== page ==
“Cliques can foster alignment with a shared vision and can help break down silos,” says Scott Anderson, executive director of the North Carolina Association of Educators. “The challenge is to ensure that cliquish behaviors do not lead to fragmentation in an organization with reduced employee boundaries and failure to grow.”

Impact of toxic clique behaviors

Even in the most diverse workplaces, subconscious stereotyping or aligning with one clique may occur. While many toxic clique behaviors typically manifest from employee perceptions, management may unknowingly contribute to the problem. Some management behaviors to avoid include:

  • Showing favoritism through either verbal or non-verbal cues
  • Promoting an employee over a more qualified contributor
  • Disregarding complaints about or allowing missed deadlines for certain employees
  • Socializing off the clock where business information updates or gossip permeate discussions

If you don’t confront toxic dynamics, exclusionary behavior may become exacerbated, causing turmoil among the team. This turmoil could lead to extreme dissention, decreased productivity, and, ultimately, the loss of top performers who become alienated by peers. When anger and rejection broods, there is an increased potential for workplace aggression and violence.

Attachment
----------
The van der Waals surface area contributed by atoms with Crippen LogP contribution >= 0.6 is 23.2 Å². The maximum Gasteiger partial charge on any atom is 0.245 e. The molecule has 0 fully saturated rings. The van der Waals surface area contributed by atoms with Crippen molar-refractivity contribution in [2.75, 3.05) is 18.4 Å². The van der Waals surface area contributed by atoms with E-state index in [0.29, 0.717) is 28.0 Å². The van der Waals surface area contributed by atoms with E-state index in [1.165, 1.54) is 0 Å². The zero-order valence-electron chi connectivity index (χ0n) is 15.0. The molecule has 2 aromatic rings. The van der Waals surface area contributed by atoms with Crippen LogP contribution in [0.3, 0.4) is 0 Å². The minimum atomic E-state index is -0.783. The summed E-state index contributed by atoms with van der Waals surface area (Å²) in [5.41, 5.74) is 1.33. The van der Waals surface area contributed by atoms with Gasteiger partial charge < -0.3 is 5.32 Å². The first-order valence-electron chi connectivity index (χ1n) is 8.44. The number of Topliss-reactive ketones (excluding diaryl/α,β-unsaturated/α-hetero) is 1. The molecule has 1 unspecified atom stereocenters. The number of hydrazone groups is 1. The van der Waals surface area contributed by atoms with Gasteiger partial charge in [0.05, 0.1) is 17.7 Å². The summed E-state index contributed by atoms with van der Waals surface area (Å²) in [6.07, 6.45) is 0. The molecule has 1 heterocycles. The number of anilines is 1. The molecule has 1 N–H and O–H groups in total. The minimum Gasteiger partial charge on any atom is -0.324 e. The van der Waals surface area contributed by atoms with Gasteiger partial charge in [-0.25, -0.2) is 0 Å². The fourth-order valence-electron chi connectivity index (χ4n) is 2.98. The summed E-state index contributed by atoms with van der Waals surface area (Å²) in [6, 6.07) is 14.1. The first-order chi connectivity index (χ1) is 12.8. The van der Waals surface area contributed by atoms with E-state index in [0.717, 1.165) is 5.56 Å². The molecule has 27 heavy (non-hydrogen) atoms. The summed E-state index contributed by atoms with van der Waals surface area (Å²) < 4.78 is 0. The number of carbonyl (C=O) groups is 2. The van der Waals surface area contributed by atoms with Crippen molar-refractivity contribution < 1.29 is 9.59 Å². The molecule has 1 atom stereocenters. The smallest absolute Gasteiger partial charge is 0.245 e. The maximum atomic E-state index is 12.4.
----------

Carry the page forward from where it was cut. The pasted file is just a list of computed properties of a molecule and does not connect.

Early intervention

Damia Tabachow, senior vice president of marketing at StoneRiver-RegEd, recommends direct and immediate intervention. “Although it can be a tough conversation to have, it is best to talk with the employee while the event is still fresh, as he may not realize the impact his actions have on the team.”

Tabachow adds that since conversations are confidential, other employees will not be aware of how you are managing the complaint. “Nip negativity in the bud, report your awareness of the situation, and take measures to address the situation in a timely manner.”

Steps to promote a cohesive team environment

  • Offer opportunities for team projects where each employee contributes and utilizes her skills. Empower employees to take manageable risks, and avoid stereotyping when offering assignments.
  • Keep employees on task. With a sufficient workload and a healthy work environment, productivity will flourish.
  • Be clear, consistent, and direct. Confront rumors, immediately verbalizing that all members belong to the same team, even those in other departments.
  • Operate on a zero-tolerance policy to exclusionary, bullying, and harassing behaviors. It is your responsibility to intervene. Gain support from your supervisor and human resources representative when necessary.